I grew up in an Italian/American household where eating Sicilian style pizza was something we did often. Whether it was homemade or bought from the local pizzeria this Sicilian style pie I am referring to was always square and slightly thicker than the more traditional round pies. Not quite a deep dish and definitely not a thin crust, the Sicilian pizza seems to be its own distinct style of pie.
My mom would spread her pizza dough into a baking sheet, top it with either olive oil and anchovies or tomato sauce and mozzarella; depending on if we wanted a red or white pie. The thick crust, square pie baked up crispy on the bottom and light and chewy on the inside. It was dense yet light all at the same time.
It's been awhile since I've had a good Sicilian pie so when I saw the recipe below on Seriouseats.com I had to give it a try. Let's just say this pie reminds me of being a kid in Philadelphia a time when Sicilian pies of all sorts were much easier to come by then they are today.
Sicilian Style Pepperoni Pizza
(adapted from Seriouseats.com)
For the dough Made in a Food Processor
17.5 ounces bread flour (500g; about 3 1/2 cups)
1/2 ounce salt (14g; about 1 tablespoon)
1/4 ounce instant or rapid-rise yeast (6g; about 1 1/2 teaspoons)
0.35 ounce extra-virgin olive oil (20g; 2 tablespoons), plus 1/4 cup olive oil (60ml; 40g) for the pan
11.5 ounces room-temperature water (325g; about 1 cup plus 7 tablespoons)
Combine flour, salt, yeast, 0.35 ounce olive oil, and water in the bowl of a food processor fitted with the blade or dough blade attachment. Process until a dough that rides around the blade forms, then continue processing for 30 seconds.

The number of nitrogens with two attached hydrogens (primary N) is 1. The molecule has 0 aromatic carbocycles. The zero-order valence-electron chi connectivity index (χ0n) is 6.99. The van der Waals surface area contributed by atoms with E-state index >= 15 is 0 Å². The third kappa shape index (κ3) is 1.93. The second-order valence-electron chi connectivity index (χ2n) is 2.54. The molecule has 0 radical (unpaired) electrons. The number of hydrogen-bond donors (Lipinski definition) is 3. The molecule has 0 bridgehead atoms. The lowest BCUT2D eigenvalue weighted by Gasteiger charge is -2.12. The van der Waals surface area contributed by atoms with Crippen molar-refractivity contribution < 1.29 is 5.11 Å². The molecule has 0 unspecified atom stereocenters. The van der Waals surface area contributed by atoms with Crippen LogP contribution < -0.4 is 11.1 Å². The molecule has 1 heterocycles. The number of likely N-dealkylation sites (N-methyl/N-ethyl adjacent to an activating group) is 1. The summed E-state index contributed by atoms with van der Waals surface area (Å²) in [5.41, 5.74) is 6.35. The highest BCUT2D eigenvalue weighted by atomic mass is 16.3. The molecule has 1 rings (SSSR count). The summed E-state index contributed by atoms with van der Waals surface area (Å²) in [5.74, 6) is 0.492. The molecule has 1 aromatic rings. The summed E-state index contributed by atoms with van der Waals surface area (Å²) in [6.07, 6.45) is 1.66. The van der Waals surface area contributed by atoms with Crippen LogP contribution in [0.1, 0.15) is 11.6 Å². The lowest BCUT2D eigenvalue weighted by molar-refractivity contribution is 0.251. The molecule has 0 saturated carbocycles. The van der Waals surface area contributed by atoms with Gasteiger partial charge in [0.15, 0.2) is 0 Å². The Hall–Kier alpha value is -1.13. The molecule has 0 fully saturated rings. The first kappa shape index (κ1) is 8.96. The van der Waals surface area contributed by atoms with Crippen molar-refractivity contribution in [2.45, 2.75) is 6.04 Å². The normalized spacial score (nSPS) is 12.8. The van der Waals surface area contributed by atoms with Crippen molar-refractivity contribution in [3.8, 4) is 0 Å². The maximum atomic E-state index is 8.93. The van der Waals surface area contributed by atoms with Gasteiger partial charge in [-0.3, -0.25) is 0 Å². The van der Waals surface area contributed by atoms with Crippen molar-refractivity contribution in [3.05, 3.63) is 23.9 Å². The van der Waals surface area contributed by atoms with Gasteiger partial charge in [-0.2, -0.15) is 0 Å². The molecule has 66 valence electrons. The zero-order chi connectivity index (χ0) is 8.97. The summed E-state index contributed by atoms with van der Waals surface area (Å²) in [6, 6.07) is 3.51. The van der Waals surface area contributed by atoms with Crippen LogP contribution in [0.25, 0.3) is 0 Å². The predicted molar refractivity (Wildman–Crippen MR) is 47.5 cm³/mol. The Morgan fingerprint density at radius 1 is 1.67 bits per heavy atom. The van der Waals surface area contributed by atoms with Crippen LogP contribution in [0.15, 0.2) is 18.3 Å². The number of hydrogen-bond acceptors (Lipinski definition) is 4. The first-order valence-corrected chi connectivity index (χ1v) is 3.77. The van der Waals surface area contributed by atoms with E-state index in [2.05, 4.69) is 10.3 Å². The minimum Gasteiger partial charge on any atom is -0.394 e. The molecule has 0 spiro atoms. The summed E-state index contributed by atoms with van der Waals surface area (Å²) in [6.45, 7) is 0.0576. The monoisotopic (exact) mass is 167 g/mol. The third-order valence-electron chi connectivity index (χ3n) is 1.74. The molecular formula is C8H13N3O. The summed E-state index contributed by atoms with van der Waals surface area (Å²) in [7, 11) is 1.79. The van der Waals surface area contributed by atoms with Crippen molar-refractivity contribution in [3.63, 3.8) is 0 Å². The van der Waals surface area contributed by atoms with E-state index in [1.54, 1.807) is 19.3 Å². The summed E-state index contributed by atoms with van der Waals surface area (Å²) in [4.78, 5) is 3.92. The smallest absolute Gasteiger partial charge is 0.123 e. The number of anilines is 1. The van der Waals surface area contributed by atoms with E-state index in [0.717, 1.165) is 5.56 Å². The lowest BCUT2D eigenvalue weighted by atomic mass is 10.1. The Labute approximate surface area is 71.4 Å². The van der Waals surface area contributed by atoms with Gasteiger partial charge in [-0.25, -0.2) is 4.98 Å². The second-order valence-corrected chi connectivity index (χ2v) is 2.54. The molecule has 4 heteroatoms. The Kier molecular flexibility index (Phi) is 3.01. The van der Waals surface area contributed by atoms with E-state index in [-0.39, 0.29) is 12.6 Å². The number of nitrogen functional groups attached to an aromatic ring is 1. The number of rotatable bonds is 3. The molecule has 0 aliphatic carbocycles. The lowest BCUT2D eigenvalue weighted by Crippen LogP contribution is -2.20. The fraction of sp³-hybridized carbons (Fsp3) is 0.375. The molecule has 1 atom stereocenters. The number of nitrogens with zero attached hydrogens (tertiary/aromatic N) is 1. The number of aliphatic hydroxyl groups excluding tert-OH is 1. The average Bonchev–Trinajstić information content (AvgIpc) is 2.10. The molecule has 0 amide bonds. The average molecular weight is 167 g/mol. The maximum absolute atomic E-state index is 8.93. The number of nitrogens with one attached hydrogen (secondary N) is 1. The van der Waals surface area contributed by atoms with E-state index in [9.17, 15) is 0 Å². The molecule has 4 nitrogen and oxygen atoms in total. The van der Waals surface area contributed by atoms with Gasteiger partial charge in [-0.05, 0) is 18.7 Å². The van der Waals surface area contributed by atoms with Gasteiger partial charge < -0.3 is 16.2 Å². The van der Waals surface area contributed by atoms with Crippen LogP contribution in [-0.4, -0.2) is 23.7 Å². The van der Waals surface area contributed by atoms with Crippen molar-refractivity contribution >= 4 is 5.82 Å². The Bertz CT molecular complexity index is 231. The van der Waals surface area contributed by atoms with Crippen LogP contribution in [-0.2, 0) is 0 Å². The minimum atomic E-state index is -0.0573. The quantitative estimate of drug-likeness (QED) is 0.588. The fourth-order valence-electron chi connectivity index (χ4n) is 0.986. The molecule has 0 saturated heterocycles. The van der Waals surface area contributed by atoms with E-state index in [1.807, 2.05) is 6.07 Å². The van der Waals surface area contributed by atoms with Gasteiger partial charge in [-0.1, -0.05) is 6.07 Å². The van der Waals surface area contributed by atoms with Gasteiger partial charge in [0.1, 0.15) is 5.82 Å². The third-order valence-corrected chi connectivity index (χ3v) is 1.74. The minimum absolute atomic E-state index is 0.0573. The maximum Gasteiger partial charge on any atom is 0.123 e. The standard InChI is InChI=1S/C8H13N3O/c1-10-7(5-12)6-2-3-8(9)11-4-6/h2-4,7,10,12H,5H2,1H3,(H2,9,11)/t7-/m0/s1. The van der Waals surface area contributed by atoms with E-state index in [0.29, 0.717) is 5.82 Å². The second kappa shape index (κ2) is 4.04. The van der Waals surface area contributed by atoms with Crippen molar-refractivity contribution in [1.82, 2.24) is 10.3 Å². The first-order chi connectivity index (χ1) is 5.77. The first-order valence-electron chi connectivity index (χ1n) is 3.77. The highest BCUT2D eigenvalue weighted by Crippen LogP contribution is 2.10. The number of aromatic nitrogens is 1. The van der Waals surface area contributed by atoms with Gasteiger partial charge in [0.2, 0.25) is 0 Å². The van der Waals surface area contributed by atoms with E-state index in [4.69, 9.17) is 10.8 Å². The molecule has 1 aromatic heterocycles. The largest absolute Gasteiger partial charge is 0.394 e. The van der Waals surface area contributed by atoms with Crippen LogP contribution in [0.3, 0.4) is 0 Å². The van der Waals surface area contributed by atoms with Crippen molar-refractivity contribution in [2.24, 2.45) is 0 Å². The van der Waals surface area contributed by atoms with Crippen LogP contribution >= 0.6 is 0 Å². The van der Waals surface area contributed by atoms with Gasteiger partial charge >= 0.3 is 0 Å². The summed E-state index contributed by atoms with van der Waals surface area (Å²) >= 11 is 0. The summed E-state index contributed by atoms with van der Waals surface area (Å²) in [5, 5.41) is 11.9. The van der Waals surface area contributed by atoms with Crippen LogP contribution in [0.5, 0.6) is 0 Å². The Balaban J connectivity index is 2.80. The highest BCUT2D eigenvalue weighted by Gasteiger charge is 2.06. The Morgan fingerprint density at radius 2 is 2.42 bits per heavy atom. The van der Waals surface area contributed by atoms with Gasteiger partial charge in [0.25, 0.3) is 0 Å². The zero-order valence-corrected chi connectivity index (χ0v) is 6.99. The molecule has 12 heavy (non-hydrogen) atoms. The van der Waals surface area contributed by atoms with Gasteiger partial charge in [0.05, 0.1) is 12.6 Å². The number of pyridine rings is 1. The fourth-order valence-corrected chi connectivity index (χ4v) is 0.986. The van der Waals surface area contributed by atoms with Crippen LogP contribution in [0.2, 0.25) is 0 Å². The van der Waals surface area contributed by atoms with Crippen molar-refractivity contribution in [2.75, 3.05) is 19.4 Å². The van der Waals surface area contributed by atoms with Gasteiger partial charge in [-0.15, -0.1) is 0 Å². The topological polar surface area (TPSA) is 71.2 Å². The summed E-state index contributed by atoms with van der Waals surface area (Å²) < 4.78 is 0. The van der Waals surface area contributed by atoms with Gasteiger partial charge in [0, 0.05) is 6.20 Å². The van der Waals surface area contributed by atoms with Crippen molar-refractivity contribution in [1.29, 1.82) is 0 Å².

Pour remaining 1/4 cup olive oil into a 13- by 18-inch rimmed baking sheet and spread over entire inner surface with your hands. Transfer dough to baking sheet and turn in oil until thoroughly coated. Spread gently with your hands. (It will not stretch to fill the pan; this is fine.) Cover baking sheet with plastic wrap and allow to rise at room temperature until dough has slackened and started to spread out toward the edges of the pan, 2 to 3 hours. Carefully remove plastic wrap from pizza dough. Using oiled hands, and working as gently as possible to maintain air bubbles, push and stretch dough into the corners of the pan by pressing out from the center, lifting each corner, and stretching it beyond the edge of the pan. It should pull back until pan is just filled with dough. Set aside for 20 to 30 minutes while you make the sauce.
Thirty minutes before baking, adjust oven rack to lower position and preheat oven to 550°F.
For the Sauce:
2 tablespoons (30ml) extra-virgin olive oil
9 medium cloves garlic, roughly chopped
1 tablespoon (about 4g) dried oregano
2-3 teaspoons (about 3g) dried red pepper flakes, to taste
1 (28-ounce; 800g) can whole peeled tomatoes
Heat olive oil in a large saucepan over medium heat until shimmering. Add garlic, oregano, and red pepper flakes and cook, stirring, until softened and aromatic, about 1 minute. Add tomatoes. Using a pastry cutter or a potato masher, break up tomatoes into fine chunks. Stir in sugar. Bring to a bare simmer and allow to cook for about 15 minutes to let flavors meld. Season to taste with salt. Set aside and allow to cool slightly.
To Assemble and Bake:
1 pound (450g) mozzarella chees, shredded
1/2 stick pepperoni, cut into thin slices (see note above)
4 ounces (115g) ground Pecorino Romano cheese
Spread mozzarella cheese evenly over surface of pizza. Spoon sauce on top of cheese spreading with the back of a spoon. Only put as much sauce as you desire. Place pepperoni slices evenly over surface. Sprinkle with half of Romano cheese. Transfer to oven and bake until pepperoni is crisp and curled and bottom of pizza is golden brown when you peek by lifting the corner with a thin spatula, about 10 minutes.
Remove pizza from oven. Sprinkle with remaining half of Romano cheese, use a pizza wheel to cut it into slices, and serve immediately.